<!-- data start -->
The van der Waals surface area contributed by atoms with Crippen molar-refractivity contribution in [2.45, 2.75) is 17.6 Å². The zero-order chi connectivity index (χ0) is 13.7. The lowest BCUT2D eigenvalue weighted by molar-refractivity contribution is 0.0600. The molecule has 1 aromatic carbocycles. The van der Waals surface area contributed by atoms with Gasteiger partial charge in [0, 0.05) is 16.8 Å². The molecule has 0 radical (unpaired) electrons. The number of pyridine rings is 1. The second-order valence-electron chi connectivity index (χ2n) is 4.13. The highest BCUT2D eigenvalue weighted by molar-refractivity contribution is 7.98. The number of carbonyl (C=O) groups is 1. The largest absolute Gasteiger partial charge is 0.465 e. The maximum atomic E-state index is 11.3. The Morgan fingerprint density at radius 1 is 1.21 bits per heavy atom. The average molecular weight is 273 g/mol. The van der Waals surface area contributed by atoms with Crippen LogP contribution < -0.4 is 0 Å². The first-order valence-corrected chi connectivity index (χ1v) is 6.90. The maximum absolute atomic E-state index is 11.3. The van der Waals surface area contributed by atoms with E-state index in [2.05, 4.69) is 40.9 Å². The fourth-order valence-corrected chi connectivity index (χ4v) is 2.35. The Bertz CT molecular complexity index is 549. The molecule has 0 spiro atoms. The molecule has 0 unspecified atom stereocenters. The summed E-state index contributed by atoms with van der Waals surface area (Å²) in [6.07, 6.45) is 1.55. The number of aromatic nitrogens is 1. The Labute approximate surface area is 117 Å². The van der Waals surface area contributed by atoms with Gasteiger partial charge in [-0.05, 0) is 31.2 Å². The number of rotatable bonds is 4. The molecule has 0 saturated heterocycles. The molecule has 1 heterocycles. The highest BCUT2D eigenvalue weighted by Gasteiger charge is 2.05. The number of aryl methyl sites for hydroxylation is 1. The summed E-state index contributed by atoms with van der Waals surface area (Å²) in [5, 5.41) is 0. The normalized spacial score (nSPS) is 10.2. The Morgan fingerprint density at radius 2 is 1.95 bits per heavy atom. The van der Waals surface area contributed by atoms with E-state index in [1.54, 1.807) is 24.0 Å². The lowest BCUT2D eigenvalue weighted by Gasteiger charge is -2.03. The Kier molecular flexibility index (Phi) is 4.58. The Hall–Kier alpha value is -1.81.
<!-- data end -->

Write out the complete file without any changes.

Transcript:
The van der Waals surface area contributed by atoms with Crippen molar-refractivity contribution in [2.45, 2.75) is 17.6 Å². The zero-order chi connectivity index (χ0) is 13.7. The lowest BCUT2D eigenvalue weighted by molar-refractivity contribution is 0.0600. The molecule has 1 aromatic carbocycles. The van der Waals surface area contributed by atoms with Gasteiger partial charge in [0, 0.05) is 16.8 Å². The molecule has 0 radical (unpaired) electrons. The number of pyridine rings is 1. The second-order valence-electron chi connectivity index (χ2n) is 4.13. The highest BCUT2D eigenvalue weighted by molar-refractivity contribution is 7.98. The number of carbonyl (C=O) groups is 1. The largest absolute Gasteiger partial charge is 0.465 e. The maximum atomic E-state index is 11.3. The Morgan fingerprint density at radius 1 is 1.21 bits per heavy atom. The average molecular weight is 273 g/mol. The van der Waals surface area contributed by atoms with Crippen LogP contribution < -0.4 is 0 Å². The first-order valence-corrected chi connectivity index (χ1v) is 6.90. The maximum absolute atomic E-state index is 11.3. The van der Waals surface area contributed by atoms with E-state index in [2.05, 4.69) is 40.9 Å². The fourth-order valence-corrected chi connectivity index (χ4v) is 2.35. The Bertz CT molecular complexity index is 549. The molecule has 0 spiro atoms. The molecule has 0 unspecified atom stereocenters. The summed E-state index contributed by atoms with van der Waals surface area (Å²) in [6.07, 6.45) is 1.55. The number of aromatic nitrogens is 1. The Labute approximate surface area is 117 Å². The van der Waals surface area contributed by atoms with Gasteiger partial charge in [-0.05, 0) is 31.2 Å². The number of rotatable bonds is 4. The molecule has 0 saturated heterocycles. The molecule has 1 heterocycles. The highest BCUT2D eigenvalue weighted by Gasteiger charge is 2.05. The number of aryl methyl sites for hydroxylation is 1. The summed E-state index contributed by atoms with van der Waals surface area (Å²) in [5, 5.41) is 0. The normalized spacial score (nSPS) is 10.2. The Morgan fingerprint density at radius 2 is 1.95 bits per heavy atom. The van der Waals surface area contributed by atoms with E-state index in [1.54, 1.807) is 24.0 Å². The lowest BCUT2D eigenvalue weighted by Gasteiger charge is -2.03. The Kier molecular flexibility index (Phi) is 4.58. The Hall–Kier alpha value is -1.81.